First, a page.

Reason behind a request – response service in WCF

I dealt with a minimal implementation of a basic Request Response WCF Service some times ago, now it is time to show some advantages you have using this approach. If the caller is created in .NET technology, you can directly reference the dll that contains all Requests and responses, without the need to create a service reference in Visual Studio. In my example the service is called CoreService, so I created a CoreServiceClient class to implement communication from client to server.

public partial class CoreServiceClient :
    System.ServiceModel.ClientBase<ICoreService>, ICoreService
{

    public static ICoreService CreateClient() {

        String useWcf = ConfigurationManager.AppSettings["useWcf"];
        if (useWcf.Equals("false", StringComparison.OrdinalIgnoreCase)) {
            return new CoreService();
        }

        return new CoreServiceClient();
    }

    public CoreServiceClient()
    {
    }

    public CoreServiceClient(string endpointConfigurationName) :
        base(endpointConfigurationName)
    {
    }

    public CoreServiceClient(string endpointConfigurationName, string remoteAddress) :
        base(endpointConfigurationName, remoteAddress)
    {
    }

    public CoreServiceClient(string endpointConfigurationName, System.ServiceModel.EndpointAddress remoteAddress) :
        base(endpointConfigurationName, remoteAddress)
    {
    }

    public CoreServiceClient(System.ServiceModel.Channels.Binding binding, System.ServiceModel.EndpointAddress remoteAddress) :
        base(binding, remoteAddress)
    {
    }

    public Response Execute(Request request)
    {
        return base.Channel.Execute(request);
    }
}

 

Code is really trivial, the class inherits from System.ServiceModel.ClientBase<ICoreService>, it declares all needed constructors for the base class and it also implements ICoreService. Apart from the standard constructors of a ClientBase class, it implements the ICoreService interface and forward the call to the underling Channel that implements the communication with WCF infrastructure. This class also declares a static factory method called CreateClient(), that internally checks in AppSettings the presence of a setting called useWcf. If this values is false, it return to the caller a concrete instance of the CoreService class, if the value is true or is not present (default behavior) it returns the CoreServiceClient class that communicates with WCF.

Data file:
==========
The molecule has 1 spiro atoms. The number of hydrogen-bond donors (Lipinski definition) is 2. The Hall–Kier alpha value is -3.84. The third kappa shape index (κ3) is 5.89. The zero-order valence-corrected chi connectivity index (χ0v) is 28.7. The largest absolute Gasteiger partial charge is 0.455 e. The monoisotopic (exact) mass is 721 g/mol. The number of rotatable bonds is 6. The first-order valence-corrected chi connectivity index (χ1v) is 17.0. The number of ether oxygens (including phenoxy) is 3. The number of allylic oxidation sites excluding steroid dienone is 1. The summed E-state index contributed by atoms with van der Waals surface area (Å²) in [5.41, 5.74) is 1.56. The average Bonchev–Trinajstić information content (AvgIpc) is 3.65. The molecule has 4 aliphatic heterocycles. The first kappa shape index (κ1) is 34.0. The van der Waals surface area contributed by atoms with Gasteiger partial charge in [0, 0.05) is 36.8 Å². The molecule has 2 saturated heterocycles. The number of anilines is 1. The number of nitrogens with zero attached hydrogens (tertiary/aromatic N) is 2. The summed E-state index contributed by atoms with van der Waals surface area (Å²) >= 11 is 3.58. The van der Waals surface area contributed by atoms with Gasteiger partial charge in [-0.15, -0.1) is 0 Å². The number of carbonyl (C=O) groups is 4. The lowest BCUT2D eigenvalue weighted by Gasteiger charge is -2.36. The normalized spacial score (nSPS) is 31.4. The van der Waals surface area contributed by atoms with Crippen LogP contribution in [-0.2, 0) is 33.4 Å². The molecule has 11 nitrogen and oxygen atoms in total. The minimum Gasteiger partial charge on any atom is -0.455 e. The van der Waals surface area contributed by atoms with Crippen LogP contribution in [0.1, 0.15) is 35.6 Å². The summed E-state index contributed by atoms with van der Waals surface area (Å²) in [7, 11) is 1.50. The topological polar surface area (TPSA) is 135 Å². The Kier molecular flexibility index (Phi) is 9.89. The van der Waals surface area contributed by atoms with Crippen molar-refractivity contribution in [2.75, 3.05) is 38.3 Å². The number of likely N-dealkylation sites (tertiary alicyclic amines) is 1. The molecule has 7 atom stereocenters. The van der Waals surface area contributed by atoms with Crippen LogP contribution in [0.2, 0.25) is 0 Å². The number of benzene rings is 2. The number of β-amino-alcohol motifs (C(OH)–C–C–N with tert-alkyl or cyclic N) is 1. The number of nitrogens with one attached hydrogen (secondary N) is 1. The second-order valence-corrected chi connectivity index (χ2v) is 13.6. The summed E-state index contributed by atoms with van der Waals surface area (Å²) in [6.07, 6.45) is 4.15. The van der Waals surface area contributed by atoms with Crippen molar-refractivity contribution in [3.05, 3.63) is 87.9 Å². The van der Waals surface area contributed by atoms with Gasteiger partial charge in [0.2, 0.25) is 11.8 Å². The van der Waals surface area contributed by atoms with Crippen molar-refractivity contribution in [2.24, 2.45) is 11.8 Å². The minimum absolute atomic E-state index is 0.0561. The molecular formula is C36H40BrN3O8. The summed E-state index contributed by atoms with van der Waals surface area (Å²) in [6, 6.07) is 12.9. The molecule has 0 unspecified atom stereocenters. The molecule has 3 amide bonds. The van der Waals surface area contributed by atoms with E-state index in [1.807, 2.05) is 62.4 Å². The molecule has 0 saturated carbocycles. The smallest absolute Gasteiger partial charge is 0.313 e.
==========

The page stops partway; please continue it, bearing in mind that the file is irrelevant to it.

The purpose of this code is simple, client code needs only to directly reference the dll that contains the server and use the Factory method of CoreServiceClient class to obtain a reference to a ICoreService instance.

using (ICoreService client = CoreServiceClient.CreateClient())
{
    // Console.WriteLine("1 + 1 = " + client.Add(1, 1));
    AddTwoNumber message = new AddTwoNumber();
    message.FirstAddend = 1.0;
    message.SecondAddend = 2.0;

    MathOperationResult result = (MathOperationResult)client.Execute(message);
    Console.WriteLine("1.0 + 2.0 = " + result.OperationResult);

Now you can simply change the value of useWcf settings to decide if the client code will use WCF to communicate with the server, or if the client will directly use the service class. The result is being able with a setting in configuration file to decide if the client and the request/reponse service will run in 2 tier mode or in single tier mode.

This scenario is useful in many situation, first of all it can simplify debugging, because if you only want to debug code to verify business logic, you can run everything in single tier mode, setup your breakpoint and press F5; but the most important stuff is that you are able to debug without the need to setup a real WCF service communication.

If you install your software in a simple scenario, you can opt for a single tier deploy where everything run on a single machine to simplify maintenance, but you can support more complex scenario simply changing one setting and deploy a WCF service in IIS and multiple clients in different machines.

This peculiar structure is the reason behind the ICoreService implements the IDisposable interface. The caller ask for a ICoreService class, but when you are using WCF, you will need to dispose the communication proxy, so it is necessary for the ICoreService class to implement IDisposable to inform the caller that he need to dispose that instance once finished. In a single tier deployment the call to dispose is simply ignored by the CoreService class, but in a two tier deployment the call to dispose will call the Dispose method of the System.ServiceModelClientBase<> class.

Gian Maria.

Published by

Ricci Gian Maria

.Net programmer, User group and community enthusiast, programmer - aspiring architect - and guitar player :). Visual Studio ALM MVP

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